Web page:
One of the main themes of the readings for this weekend is that of vocation. In our first reading Amos is called by God to prophesy to the people of Israel; in the Gospel Christ calls the 12 Apostles to Himself, gives them His own authority, and sends them out. These were special people who were given a specific vocation, a specific call from God.
But it is St. Paul who points out, in the second reading this morning, that we are all called; all of us have been chosen by God and given a vocation in this world. He says that:
God chose us in Christ before the foundation of the world, to be holy and without blemish before him.
It is the universal call to holiness (CCC, #825). We are called by God to live differently than those around us, to follow Him in holiness of life in the midst of the world we live in. This call—to be holy as God is holy—is at the heart of every vocation. Whether we are priests, religious or married, the call to holiness is one that continues to re-echo throughout our lives and in the midst of our own vocation.
But let’s be honest; it is not easy to hear that call in the world we live in. There are so many distractions, so many things that pull us in a hundred different directions. In a culture so filled with images, voices and distractions, it can be very difficult indeed to hear God’s voice and answer His call to holiness.
A friend of mine is a priest who takes the call of God very serious in his life. Every year he goes to a different Benedictine monastery for retreat; a chance to get away and be alone with God. One year he arrived at the monastery and there was a businessman there on retreat who was—for all intents and purposes—married to his cell phone.
He carried it with him everywhere, and he answered it whenever and wherever it would ring. It went off in the chapel, and he would go outside and talk. It went off in the refectory, and he would stop eating to answer it. He walked up and down the corridors of that monastery, constantly talking on the phone.
Finally, my friend found a small balcony on the second floor. He went out there and realized it was the quietest place in the monastery. Unfortunately, it also had the best reception! Sure enough, out came cell phone man, yapping away! It was at that moment that my friend began to realize that God was trying to speak to him through that man on the cell phone; and it was crystal clear exactly what God was trying to say.
He went back into the monastery, and into the chapel, and he prayed:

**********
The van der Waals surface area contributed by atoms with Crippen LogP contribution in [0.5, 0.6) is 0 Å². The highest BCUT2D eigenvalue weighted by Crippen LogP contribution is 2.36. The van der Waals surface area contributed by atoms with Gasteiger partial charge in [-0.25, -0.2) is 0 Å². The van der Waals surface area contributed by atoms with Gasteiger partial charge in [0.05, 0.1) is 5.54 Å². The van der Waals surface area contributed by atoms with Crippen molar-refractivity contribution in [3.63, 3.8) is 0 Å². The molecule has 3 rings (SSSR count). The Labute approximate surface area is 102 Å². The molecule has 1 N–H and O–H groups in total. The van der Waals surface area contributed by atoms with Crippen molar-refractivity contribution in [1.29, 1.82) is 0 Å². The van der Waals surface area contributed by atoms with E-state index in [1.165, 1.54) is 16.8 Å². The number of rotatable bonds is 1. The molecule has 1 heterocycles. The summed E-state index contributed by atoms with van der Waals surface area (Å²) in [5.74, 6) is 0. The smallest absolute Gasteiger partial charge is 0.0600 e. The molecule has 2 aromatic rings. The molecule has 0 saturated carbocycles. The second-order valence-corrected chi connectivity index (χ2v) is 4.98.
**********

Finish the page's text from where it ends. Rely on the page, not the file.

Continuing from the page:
“Almighty God, make me that open to Your call in my life. As open as this man, who cannot go 5 minutes without talking to this person on the other end, and listening to what they have to say. Make me that open to Your call and Your voice in my life.”
When is the last time that God called us and spoke to us in the midst of our own vocation? What are the things that keep us from hearing God’s call to live a holy life in Him?
I would suggest three things this morning that can help keep the lines of communication open between God and us, ways that we can focus more completely on that call to holiness as it re-echoes in our own particular vocation each day.
Firstly, we need to be people of prayer. God can reach us on the cell phone, our home computer, or through an ipod if He wants to; but He prefers to talk to us through the spiritual discipline of prayer. Do we set aside a specific time each day in which He can do that? It doesn’t necessarily have to be a long time, but there should at least be some time each day that we are quiet and alone with God.
Secondly, we need the sacramental life of the Church. God wants to sanctify us—to make us holy—through the grace of the sacraments He has given to the Church. We have been given the very Body and Blood of Christ in the Eucharist to sustain us and help us remain close to God. We have the grace of reconciliation when we are in need of forgiveness; the chance to begin again with Christ in freedom and joy. Might we take God up on these opportunities and draw closer to Him through the sacramental life of the Church.
And finally, we can answer God’s call to holiness most completely when we allow God to do whatever He wants to do in our lives. There is a great story about a bishop who was ordained in St. Peter’s Basilica in Rome. He was in the procession leading out, and suddenly a little nun came towards him, shaking her finger at him.
Normally you don’t stop in the procession at St. Peter’s; especially not since the Pope is the one at the end of that procession! But this bishop did stop, because the nun shaking her finger at him was Mother Teresa of Calcutta. Suddenly he heard her say to him (finger still shaking): “Give God permission to do what He wants in your life.”
He had absolutely no idea what she was talking about . . . until he went back to his diocese and began his ministry as a bishop, and realized how truly difficult it was to let go of his own desires, his own plan, his own will, and let God do what He wanted to do.
It’s not easy for any of us. But when we are willing to spend time with God each day in prayer, when we remain connected to Him through the sacramental life of the Church, and when we give Him permission to use us however He wants to, then our lives cease to be ordinary or mundane, or just a series of functions we perform or various hats we wear. We recognize instead that our lives truly are a vocation in the fullest sense of that word. We begin to live anew a fruitful vocation in the life of the Church and in the world around us.